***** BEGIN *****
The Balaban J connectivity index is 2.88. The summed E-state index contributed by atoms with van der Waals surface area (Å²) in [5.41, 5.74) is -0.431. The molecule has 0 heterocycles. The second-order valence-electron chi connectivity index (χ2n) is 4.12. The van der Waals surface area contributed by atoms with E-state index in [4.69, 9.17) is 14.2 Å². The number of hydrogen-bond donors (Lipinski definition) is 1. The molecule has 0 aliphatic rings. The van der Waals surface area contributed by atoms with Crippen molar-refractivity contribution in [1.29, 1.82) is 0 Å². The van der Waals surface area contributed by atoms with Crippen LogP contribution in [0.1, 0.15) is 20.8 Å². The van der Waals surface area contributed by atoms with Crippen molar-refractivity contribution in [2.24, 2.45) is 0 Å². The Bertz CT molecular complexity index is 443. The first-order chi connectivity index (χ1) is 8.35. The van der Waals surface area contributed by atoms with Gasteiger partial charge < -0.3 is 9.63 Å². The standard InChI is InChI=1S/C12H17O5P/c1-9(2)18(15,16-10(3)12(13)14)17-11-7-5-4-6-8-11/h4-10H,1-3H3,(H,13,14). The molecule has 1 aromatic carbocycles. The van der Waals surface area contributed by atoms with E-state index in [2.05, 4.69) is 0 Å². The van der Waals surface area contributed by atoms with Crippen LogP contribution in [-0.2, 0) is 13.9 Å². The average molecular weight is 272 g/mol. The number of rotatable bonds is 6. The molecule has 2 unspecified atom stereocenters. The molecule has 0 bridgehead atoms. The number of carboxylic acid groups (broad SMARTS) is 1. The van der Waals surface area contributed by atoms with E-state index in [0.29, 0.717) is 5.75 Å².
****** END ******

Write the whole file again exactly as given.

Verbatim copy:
The Balaban J connectivity index is 2.88. The summed E-state index contributed by atoms with van der Waals surface area (Å²) in [5.41, 5.74) is -0.431. The molecule has 0 heterocycles. The second-order valence-electron chi connectivity index (χ2n) is 4.12. The van der Waals surface area contributed by atoms with E-state index in [4.69, 9.17) is 14.2 Å². The number of hydrogen-bond donors (Lipinski definition) is 1. The molecule has 0 aliphatic rings. The van der Waals surface area contributed by atoms with Crippen molar-refractivity contribution in [1.29, 1.82) is 0 Å². The van der Waals surface area contributed by atoms with Crippen LogP contribution in [0.1, 0.15) is 20.8 Å². The van der Waals surface area contributed by atoms with Crippen molar-refractivity contribution in [2.24, 2.45) is 0 Å². The Bertz CT molecular complexity index is 443. The first-order chi connectivity index (χ1) is 8.35. The van der Waals surface area contributed by atoms with Gasteiger partial charge < -0.3 is 9.63 Å². The standard InChI is InChI=1S/C12H17O5P/c1-9(2)18(15,16-10(3)12(13)14)17-11-7-5-4-6-8-11/h4-10H,1-3H3,(H,13,14). The molecule has 1 aromatic carbocycles. The van der Waals surface area contributed by atoms with E-state index in [2.05, 4.69) is 0 Å². The van der Waals surface area contributed by atoms with Crippen LogP contribution in [-0.2, 0) is 13.9 Å². The average molecular weight is 272 g/mol. The number of rotatable bonds is 6. The molecule has 2 unspecified atom stereocenters. The molecule has 0 bridgehead atoms. The number of carboxylic acid groups (broad SMARTS) is 1. The van der Waals surface area contributed by atoms with E-state index in [0.29, 0.717) is 5.75 Å².